Has the pandemic changed people’s relationship with furniture? Here, Nish Parekh, co-founder of KAPDAA - The Offcut Company, suggests that growing demand for sustainable solutions means rethinking the supply chain …

Sustainable living will come to define industry in the new world. In recent years, consumers have turned away from the novelty of single-use materials, investing in local craft and sustainable alternatives – but learned norms of the pandemic era will fundamentally change the way consumers and businesses shop.

Renewed attention to individual purchases and the planet over the last couple of years has made sustainability not only viable but necessary for retailers and suppliers. Above all, the shift to remote work highlighted to consumers the value of quality, long-term purchases that reflect their values. Limited in where to spend disposable income, the consumers that could afford to do so shopped around through the pandemic, and pressure on small traders renewed sympathy to buy from local, independent businesses championing upcycled and recycled furniture.

This is good news for manufacturers now facing the strain of post-pandemic inflation. Where in the past patchwork decor may have seemed miserly and crude, end-users now welcome businesses that can do more with less. Ersatz furniture made from offcuts and recycled materials can, today, be sold on with no loss of profit, and those wishing to stay competitive must look for a new model of keeping costs down.

Both consumer demand in general and global supply chain issues will continue to push up prices into the new year. A recent report published in City AM suggests 60% of firms expect to lift prices in the next three months, with the cost of buying materials up +14% in the UK, and retail, manufacturing and construction all pegged to be hit hardest. But, rather than searching for shortcuts – cutting wages, lowering quality – the trends around value show there is some elasticity in the prices of truly sustainable goods.?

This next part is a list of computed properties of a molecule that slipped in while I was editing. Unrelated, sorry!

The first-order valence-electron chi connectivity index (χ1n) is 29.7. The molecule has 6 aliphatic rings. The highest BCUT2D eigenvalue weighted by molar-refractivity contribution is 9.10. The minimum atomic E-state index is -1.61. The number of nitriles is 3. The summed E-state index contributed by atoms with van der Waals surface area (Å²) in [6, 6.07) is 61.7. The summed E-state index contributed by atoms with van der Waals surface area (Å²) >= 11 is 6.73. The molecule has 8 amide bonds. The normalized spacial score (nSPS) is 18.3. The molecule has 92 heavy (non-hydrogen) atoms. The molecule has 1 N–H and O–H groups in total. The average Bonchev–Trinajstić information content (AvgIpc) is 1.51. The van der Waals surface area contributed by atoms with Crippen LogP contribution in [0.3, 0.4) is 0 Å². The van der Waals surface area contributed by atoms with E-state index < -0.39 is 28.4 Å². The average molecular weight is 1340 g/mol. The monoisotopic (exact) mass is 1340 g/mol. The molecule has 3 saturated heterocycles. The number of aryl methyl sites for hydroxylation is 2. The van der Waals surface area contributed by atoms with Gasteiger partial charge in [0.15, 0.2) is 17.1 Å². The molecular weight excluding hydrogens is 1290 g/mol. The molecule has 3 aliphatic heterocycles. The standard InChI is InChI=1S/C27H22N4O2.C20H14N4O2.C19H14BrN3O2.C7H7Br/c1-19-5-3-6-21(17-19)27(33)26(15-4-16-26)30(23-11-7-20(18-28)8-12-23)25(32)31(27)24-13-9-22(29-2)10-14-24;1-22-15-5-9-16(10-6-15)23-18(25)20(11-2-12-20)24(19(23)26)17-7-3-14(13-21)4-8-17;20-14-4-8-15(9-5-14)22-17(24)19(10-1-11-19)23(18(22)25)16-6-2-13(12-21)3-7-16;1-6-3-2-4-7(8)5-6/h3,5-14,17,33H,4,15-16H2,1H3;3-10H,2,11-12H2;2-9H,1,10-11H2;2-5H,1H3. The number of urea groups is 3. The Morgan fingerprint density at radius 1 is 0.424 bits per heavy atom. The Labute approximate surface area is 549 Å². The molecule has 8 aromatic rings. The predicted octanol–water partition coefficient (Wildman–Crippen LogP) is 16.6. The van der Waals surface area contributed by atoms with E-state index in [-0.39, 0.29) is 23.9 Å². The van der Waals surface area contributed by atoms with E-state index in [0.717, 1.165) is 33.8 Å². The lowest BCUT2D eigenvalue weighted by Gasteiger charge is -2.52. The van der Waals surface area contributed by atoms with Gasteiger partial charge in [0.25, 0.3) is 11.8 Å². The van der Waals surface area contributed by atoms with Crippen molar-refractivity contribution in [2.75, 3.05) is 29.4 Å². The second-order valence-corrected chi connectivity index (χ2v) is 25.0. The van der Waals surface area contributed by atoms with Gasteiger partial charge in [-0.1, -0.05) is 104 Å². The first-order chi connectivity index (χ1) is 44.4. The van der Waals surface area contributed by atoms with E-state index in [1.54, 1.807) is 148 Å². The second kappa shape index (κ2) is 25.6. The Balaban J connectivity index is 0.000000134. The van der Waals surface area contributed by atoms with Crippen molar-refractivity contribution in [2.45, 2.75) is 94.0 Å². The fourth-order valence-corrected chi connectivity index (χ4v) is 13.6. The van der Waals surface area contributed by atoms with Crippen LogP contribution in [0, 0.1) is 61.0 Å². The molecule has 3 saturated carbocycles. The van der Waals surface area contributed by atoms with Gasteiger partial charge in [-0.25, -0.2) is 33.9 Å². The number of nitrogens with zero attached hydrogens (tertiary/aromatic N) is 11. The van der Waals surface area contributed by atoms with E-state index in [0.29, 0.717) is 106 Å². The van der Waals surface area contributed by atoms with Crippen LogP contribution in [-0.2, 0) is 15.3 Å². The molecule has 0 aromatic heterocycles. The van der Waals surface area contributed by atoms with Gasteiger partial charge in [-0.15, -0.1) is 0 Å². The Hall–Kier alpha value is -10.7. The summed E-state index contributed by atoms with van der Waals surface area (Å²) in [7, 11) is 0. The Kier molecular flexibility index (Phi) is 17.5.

To the point, this creates opportunities for businesses to reuse and recycle waste more widely. In 2022, soft furnishings like cushions can easily be created out of waste fabrics and stuffed with old materials without offending the consumer. Rather than looking for less expensive materials, manufacturers can parade the fact their furniture has made effective use of every last piece of material offal, keeping landfills clear and consciences pure.?

The solution scales, too. Delivering items in reused cardboard is more likely to win over the modern consumer than to turn them off, and, according to a survey commissioned by international branding and customer experience agency I-AM, 74% would be happy to wait longer for a sustainable delivery method – making shipping instantly more attractive than expensive air haulage. This also grants flexibility in minimum orders, creating new customers where they wouldn’t have been before.

Likewise, retailers appealing to businesses will find their decisionmakers in a similar bind. Increased demand for staff coming out of lockdowns has given workers more freedom to leave jobs that don’t align neatly with their values – 20% of young people would now quit if their employer was unable to guarantee a sustainable business policy, found a survey carried out by Trainline Partner Solutions. Pushed to save money, retailers offering sustainable products made from waste material will have a competitive advantage over those offering plasticky new furniture at a higher price.

The pandemic pushed many to consider their buying choices for the first time. If nothing else, the last two years have given us time to think – about the importance of our individual efforts to help the whole, about the frailty of life, about the threats facing the planet and humanity itself. Those who manufacture and sell the products upon which we all rely must answer to and utilise these new priorities in order to soothe customer concerns.

We start 2022 better for it – better equipped to question our behaviour and to call out the inconsistencies between our beliefs and our actions. As values change, the entire ecosystem must adapt to usher in this profound, improved new normal.